UK tourists spend on average just over 3,000 baht a day on holiday in Thailand and a 20 day stay in the Kingdom would amount to a lot of cash being stashed in your travel bag, which in my opinion is foolhardy. Many UK tourists take cash to Thailand and I think that decision whether it’s in the form of British sterling or even worse, Thai baht, is a risk not worth taking. Travellers cheques redeem an exchange rate marginally better than cash and offer the security that if they are lost or stolen they will be replaced usually within 24 hours. Losing cash gives you a bigger headache.

Travellers Cheques or Cash

The first thing to do when ordering travellers cheques is to request them in your own currency and not Thai baht. The latter will see your hard earned cash converted at those poor exchange rates listed above and that’s what you want to avoid.

The UK’s major banks levy a fee of around 1-1.5% on sterling travellers cheques and so £1,500 of cheques priced at the lower levy will incur a fee of £15. Another thing to remember is to order your holiday money in the highest denomination cheques suitable to you because each cheque you cash in Thailand will incur a charge of 33 baht.

A user friendly breakdown of £1,500 of cheques could be made up of 13 x £100 cheques and 4 x £50. Cashing all 17 cheques during the course of your holiday in Thailand will bring about total charges of 561 baht leaving you with 71,889 baht for an outlay of £1,515. Those figures are based on today’s exchange rate of 48.30 Thai baht to one British pound.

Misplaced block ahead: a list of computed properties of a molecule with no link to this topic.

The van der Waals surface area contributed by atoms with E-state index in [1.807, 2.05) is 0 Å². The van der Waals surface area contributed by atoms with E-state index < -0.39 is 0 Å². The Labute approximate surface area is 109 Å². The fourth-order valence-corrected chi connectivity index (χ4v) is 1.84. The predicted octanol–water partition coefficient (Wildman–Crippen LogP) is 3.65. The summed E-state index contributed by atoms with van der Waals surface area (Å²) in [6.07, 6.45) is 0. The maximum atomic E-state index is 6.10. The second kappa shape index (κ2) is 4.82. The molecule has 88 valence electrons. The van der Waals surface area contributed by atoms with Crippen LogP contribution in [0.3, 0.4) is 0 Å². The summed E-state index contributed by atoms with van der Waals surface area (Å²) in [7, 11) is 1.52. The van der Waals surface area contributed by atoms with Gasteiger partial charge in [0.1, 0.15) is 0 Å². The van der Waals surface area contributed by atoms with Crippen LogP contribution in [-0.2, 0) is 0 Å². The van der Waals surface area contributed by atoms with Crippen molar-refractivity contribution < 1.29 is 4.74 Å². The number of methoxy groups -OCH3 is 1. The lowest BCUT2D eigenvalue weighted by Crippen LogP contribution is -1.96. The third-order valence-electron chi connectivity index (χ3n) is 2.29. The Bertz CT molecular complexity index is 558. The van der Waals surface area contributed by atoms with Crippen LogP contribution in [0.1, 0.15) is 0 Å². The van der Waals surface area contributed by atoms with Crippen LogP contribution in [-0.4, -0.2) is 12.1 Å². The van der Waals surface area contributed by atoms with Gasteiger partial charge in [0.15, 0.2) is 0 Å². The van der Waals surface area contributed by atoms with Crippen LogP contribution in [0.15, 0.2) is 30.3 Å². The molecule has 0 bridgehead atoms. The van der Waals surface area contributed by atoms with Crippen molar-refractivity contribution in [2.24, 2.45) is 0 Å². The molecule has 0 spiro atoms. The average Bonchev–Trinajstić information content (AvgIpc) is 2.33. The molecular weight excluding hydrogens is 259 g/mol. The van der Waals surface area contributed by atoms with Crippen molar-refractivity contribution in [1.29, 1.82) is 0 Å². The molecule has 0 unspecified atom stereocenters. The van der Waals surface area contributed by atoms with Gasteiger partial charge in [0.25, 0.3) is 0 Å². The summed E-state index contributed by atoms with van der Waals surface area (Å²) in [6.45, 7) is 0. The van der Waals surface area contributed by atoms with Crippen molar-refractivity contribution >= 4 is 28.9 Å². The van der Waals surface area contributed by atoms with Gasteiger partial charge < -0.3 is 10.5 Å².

Travellers Cheques fetch a slightly better exchange rate in Thailand than cash does but whilst cheques incur small charges cash doesn’t. What you must remember is that torn or damaged banknotes are very unlikely to be accepted.

Using a slightly lower exchange rate of 48.15 Thai baht to one UK pound, converting £1,515 of sterling banknotes in Thailand will give you 72,947 baht of spending prowess in the Land of Smiles. That’s 1,058 more Thai baht than travellers cheques will provide which is some compensation for the worry of whether your stash of cash will be lost or stolen during your stay.